“That was an idea we developed because we started having so many people follow along on tour, and realised that we could make huge regional events, and that people would road trip in,” he explains. “So it was something we would do extra special when we expected to get crowds of up to 10,000 showing up.
Then the last few years, most of the gigs have been such massive crowds with so many travellers that we couldn't really call one a Bass Center and not most of them. So we stopped using that word. We are bringing it back this Fall, though — in New York City at Madison Square Garden.”
NOISE VS. BEAUTY
Bassnectar has played all over the world, but has mainly concentrated on the US. “I'm all about networking, and I found it was easier to develop a truly fanatic and interactive fan-base by focusing on a specific region,” he says. “North America is extremely vast, the demand greatly outweighs the supply, so it's just more fun to cycle through a touring schedule of people who are extremely familiar with your history and personality.
My goal isn't to be famous or to, like, conquer the earth. I just like creating special moments with other humans.”
His rolling tour is a major deal. A Bassnectar show involves three or four trucks of gear, two tour buses and a crew of up to 25. The soundsystem, décor, lights and visuals and all the rest of it that he doesn't scrimp on literally cost tens of thousands of dollars per show. As we were saying — BIG.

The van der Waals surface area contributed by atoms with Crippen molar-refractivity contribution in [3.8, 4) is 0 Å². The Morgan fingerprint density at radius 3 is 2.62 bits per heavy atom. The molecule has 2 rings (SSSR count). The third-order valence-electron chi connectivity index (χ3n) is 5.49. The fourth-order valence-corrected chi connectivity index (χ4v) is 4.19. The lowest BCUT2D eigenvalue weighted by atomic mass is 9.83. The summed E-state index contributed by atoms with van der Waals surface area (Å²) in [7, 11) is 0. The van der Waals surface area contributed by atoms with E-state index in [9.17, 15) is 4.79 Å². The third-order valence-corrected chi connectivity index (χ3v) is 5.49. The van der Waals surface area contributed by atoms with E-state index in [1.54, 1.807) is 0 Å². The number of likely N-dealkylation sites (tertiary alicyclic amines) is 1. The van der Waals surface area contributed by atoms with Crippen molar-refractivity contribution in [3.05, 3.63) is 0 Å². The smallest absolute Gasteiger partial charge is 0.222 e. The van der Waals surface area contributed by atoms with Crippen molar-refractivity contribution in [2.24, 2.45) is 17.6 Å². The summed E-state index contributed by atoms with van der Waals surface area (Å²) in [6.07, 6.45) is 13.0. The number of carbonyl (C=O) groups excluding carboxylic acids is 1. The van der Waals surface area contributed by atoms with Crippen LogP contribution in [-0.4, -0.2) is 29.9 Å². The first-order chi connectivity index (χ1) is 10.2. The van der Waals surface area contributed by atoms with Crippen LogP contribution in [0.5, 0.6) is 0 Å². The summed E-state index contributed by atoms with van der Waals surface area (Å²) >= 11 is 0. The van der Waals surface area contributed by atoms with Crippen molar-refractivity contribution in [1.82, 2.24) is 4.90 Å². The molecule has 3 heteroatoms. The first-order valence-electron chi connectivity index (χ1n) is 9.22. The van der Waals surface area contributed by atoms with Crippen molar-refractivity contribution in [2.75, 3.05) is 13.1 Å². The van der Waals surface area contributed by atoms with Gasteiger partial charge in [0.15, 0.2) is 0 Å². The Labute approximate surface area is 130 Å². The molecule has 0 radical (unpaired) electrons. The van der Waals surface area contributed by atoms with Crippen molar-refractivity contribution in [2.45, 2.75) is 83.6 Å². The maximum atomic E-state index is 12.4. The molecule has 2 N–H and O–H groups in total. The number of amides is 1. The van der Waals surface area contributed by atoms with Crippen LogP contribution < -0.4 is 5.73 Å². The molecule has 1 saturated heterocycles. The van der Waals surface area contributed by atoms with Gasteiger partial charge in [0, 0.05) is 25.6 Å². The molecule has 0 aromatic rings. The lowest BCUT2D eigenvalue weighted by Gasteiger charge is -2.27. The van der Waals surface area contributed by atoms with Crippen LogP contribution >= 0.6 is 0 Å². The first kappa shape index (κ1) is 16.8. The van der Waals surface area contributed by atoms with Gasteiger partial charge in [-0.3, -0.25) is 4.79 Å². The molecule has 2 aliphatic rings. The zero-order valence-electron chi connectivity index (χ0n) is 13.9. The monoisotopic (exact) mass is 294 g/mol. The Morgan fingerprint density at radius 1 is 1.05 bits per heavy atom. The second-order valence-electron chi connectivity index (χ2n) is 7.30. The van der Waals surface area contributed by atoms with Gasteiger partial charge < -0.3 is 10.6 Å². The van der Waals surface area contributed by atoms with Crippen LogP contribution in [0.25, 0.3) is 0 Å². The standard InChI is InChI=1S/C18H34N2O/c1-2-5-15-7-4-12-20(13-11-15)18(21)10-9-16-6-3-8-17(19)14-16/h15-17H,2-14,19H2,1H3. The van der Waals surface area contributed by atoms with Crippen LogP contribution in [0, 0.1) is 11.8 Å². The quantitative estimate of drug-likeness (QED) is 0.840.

Like fellow alt.bass fiends Rusko and Skrillex, Bassnectar isn't adverse to playing regular festivals too — he's played Coachella, Lollapalooza and Ultra in the past, and this year will be dropping heavy beats at EDC New York and Tomorrowland in Belgium, amongst lots of others. This will undoubtedly make him bigger still.
And now his new album, 'Noise vs Beauty', is set to send him stratospheric. After a neo-classical symphonic intro, tasty trap track 'Now' features hip female rapper Rye Rye before 'Loco One' brings the brostep.
From anthemic popstep through rockist beat jams and gnarly drumstep joints such as 'Gnar', it's the album that approximately 27.2% of American teens are gonna be brocking out to this summer.
DJ Mag asks Lorin if he'd accept that this album is a bit more commercial than previous stuff? “I accept anything, because I am certain about one thing: this is the best album I have ever created,” he says. “It is my favourite work to date, I love every second of it. I am thrilled to delight people with it if they enjoy it, and if it's not for them that's fine too. I feel free.”
When we ask if he had a concept for the album at the start, Bassnectar has this to say: “Yes, but it's basically the same concept of all my albums dating back to 2001, which is the balance between extremes: exploring the spectrum from the most dark to the most light, and everything in-between.
I have very diverse musical tastes, so I just like to mash-up genres and styles and influences, and go everywhere from the hardest and nastiest and most insane, to the softest, most ethereal sweetness.”
As the man says, 'Noise vs Beauty'. Suck it up.